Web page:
NewsCovering Kentucky


Forest Scientist says higher temps could mean less colorful fall

Posted at 2:02 PM, Oct 02, 2019
and last updated 2019-10-02 18:18:21-04

LEXINGTON, Ky. (LEX 18) — So many people look forward to the changing colors of leaves once fall comes around. This season is likely to be less colorful though. That's because of the stretch of high temperatures we've been seeing.

"It's causing a lot of stress on trees and if you look at some of the trees around us, they're turning brown and they're just dropping their leaves,” said Forest Scientist Tom Kimmerer.

Ancient trees with deeper roots are doing better since they're getting more water. However, younger trees and ones with shallow roots are more likely to have their leaves hit the ground sooner.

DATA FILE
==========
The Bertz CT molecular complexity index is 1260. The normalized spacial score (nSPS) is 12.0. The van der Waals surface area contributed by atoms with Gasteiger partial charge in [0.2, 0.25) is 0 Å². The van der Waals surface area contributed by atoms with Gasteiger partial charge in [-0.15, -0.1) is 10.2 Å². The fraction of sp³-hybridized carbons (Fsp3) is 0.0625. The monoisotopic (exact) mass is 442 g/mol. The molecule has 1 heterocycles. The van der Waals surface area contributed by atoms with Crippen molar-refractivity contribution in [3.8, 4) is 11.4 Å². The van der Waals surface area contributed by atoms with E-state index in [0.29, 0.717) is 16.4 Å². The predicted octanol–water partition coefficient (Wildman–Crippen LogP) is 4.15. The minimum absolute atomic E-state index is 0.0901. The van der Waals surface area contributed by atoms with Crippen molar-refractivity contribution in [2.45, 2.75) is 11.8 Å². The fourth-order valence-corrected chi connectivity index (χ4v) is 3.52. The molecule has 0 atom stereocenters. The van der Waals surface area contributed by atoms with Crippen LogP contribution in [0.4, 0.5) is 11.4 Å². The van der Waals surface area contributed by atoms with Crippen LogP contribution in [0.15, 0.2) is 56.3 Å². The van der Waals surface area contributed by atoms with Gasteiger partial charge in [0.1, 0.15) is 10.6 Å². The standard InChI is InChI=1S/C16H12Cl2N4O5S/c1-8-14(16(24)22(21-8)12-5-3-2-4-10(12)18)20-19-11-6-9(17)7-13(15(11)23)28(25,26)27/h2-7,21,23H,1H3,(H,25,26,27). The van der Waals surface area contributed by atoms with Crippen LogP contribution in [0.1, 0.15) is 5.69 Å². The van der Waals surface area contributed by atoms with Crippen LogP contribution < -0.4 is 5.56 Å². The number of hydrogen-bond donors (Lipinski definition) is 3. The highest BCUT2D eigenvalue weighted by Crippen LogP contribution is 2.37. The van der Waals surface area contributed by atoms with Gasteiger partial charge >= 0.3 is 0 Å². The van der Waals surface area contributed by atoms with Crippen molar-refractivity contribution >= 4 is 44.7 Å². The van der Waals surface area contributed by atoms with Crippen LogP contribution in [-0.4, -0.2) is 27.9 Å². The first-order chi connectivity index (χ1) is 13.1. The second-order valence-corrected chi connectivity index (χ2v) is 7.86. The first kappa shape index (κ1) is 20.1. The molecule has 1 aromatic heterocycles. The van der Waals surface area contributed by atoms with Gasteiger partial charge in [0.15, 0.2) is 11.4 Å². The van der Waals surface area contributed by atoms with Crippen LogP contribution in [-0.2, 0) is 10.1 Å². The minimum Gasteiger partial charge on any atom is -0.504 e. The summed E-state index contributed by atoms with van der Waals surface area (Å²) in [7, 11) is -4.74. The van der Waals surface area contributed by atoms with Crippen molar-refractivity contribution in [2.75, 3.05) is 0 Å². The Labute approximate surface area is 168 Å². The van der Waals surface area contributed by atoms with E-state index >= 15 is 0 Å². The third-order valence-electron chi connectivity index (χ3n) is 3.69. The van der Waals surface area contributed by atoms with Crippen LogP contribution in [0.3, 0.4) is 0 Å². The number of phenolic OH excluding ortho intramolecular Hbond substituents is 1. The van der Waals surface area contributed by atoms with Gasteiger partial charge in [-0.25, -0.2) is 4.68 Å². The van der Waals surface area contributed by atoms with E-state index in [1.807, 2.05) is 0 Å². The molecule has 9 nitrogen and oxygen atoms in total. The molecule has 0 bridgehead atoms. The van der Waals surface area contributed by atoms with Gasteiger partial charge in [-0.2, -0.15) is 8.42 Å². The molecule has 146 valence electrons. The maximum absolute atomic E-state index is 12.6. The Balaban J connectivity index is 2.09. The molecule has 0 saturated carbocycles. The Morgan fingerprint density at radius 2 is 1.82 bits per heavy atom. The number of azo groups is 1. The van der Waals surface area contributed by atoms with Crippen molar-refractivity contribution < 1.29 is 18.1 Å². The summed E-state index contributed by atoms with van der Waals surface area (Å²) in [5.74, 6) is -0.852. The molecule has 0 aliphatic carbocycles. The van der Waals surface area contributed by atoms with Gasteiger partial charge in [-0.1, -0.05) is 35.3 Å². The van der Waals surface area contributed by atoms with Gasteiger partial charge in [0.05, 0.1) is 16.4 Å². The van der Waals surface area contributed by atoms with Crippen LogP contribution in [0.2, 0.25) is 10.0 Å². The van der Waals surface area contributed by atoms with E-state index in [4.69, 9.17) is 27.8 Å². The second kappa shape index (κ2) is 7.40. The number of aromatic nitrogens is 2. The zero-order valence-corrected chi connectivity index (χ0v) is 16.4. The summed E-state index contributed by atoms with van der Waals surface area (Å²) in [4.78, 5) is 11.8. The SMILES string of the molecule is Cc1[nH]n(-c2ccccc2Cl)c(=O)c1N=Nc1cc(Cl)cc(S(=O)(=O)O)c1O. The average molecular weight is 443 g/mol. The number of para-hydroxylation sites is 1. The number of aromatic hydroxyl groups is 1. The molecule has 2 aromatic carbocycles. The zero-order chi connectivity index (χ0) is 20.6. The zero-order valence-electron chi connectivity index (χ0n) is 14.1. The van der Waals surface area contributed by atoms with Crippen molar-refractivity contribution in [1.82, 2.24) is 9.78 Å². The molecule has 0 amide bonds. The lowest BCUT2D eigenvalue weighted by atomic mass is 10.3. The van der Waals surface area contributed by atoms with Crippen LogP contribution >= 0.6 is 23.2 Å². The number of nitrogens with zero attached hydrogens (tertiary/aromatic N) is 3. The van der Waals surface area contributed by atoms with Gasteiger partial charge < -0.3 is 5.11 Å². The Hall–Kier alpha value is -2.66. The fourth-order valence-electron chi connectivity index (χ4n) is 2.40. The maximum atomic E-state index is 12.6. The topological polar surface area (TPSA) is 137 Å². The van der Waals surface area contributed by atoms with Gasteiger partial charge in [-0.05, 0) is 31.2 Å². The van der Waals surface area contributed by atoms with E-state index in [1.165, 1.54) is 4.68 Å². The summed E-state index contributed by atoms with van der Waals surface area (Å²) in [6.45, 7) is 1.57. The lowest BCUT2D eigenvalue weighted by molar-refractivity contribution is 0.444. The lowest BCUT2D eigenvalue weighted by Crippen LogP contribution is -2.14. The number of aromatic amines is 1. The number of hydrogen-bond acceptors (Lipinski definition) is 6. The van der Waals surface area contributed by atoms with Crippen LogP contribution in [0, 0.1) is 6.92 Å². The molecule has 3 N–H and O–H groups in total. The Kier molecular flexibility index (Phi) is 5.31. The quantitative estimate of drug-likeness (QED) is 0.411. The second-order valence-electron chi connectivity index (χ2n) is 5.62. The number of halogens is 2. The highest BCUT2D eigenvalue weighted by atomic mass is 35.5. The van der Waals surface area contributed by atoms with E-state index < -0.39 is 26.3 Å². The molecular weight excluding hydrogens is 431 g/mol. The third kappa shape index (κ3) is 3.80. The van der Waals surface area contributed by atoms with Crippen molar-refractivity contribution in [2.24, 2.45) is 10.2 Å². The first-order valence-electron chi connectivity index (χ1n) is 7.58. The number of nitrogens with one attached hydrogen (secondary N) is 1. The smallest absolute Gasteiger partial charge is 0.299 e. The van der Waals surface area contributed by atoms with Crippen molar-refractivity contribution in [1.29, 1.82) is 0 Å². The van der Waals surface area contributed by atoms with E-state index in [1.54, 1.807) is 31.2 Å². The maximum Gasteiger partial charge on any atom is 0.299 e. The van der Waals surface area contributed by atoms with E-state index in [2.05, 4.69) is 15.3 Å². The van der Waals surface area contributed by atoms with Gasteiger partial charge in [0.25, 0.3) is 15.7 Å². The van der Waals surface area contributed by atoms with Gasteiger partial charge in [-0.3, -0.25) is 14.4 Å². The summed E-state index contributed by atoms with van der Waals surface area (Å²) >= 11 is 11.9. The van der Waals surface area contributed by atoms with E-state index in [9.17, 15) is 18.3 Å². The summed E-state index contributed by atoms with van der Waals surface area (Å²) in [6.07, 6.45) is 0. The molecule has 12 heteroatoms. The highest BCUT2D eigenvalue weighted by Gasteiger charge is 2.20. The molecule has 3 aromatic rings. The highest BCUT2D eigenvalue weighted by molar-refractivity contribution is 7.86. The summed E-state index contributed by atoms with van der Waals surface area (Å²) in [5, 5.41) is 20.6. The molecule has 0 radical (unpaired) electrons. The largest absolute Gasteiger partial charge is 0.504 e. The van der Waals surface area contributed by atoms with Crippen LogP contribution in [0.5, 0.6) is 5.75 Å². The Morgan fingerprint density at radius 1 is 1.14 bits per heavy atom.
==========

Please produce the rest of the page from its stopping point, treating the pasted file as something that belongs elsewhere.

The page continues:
Not all hope is lost though. Kimmerer says if the Bluegrass region gets some rainfall in the next couple of weeks, we could see more colors by the end of the season.

"But I think it's going to be more subtle than it often is,” said Kimmerer. “I always tell people if you want to see a fall like this, you need to get out of your car and go for a hike, because the colors are going to be somewhat muted. Things are going to be a little bit different than they are usually."

Kimmerer says you're likely to see more colorful fall foliage if you travel east. If you want to stick to the Bluegrass region, he suggests visiting the Lexington Cemetery.